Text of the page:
Following the lead of other companies, Andreessen Horowitz proposed a new regulatory recommendation for DeFi, stablecoins, and Web3 and what exactly is it, we find out in our latest blockchain news.
Andreessen Horowitz is a major venture capital company in the crypto space and now the company is giving ideas to governments about how crypto should be regulated. Andreessen Horowitz proposed a new idea for regulating the crypto space and after watching crypto exchanges such as Binance, FTX, and Coinbase, the venture capital firm wanted to contribute and produce its own recommendations. In a document titled “How to Build a Better Internet: 10 Principles for World Leaders shaping the Future of Web3” the venture capital company argued for a multi-stakeholder approach for regulation that will include businesses, governments, and civil society groups. It argues that fiat-pegged cryptocurrencies offer entry into decentralized protocols but eyed by the US officials it will be well regulated and then put into work improving the financial system. A16z noted:
“Decentralized financial technologies already handle hundreds of billions in transaction volume every day and provide compelling evidence that there is a pathway for instantaneous, global, 24/7 financial rails. Stablecoins are a basic building block on which this financial innovation is occurring.”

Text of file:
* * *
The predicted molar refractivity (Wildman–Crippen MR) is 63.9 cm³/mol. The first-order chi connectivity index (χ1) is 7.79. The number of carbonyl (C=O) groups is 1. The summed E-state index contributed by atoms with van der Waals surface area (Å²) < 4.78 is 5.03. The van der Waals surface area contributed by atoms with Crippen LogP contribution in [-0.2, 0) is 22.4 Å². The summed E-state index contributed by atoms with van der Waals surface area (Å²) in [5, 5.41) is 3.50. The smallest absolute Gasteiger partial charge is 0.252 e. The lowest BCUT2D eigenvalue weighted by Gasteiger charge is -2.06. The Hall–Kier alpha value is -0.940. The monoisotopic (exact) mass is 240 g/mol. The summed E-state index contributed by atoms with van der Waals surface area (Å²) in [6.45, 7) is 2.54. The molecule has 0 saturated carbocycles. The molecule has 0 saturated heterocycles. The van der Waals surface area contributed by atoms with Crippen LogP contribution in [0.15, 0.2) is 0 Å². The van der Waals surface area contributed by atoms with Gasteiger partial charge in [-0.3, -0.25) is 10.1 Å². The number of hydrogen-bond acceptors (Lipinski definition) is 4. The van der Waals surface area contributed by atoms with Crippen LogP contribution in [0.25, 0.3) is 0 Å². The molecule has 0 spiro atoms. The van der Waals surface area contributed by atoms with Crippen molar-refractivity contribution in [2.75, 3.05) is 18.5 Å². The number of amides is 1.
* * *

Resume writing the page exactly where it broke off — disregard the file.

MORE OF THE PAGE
Andreessen also recommended inter-country collaboration on crypto standards and tax codes which are more transparent and targeted regulatory regimes that recognize the diversity of Web3 technologies:
“Treating all digital assets, in the same way, is analogous to having a single legal regime to cover stocks, real estate, cars, art, watches, and trading cards.”
Last October, one of the recipients of the a16z largesse, Coinbase proposed guidelines specific to the US market, and its proposal called for a single federal regulator to oversee the token and market registrations and enforce the consumer protection. Later that fall, FTX released its own policy document which was focused on US regulations but could apply to other jurisdictions as well. Other crypto companies all issued guidelines as well such as Ripple which is still fighting a case against the SEC. The 16z document is aimed at “world leaders” rather than the US but it shows the desire for American policymakers to create their own framework for companies to create, sell or hold tokens and other digital assets. Many are blaming the SEC for the confusion and believe that the agency stepped up the enforcement actions against crypto under the chairman Gary Gensler.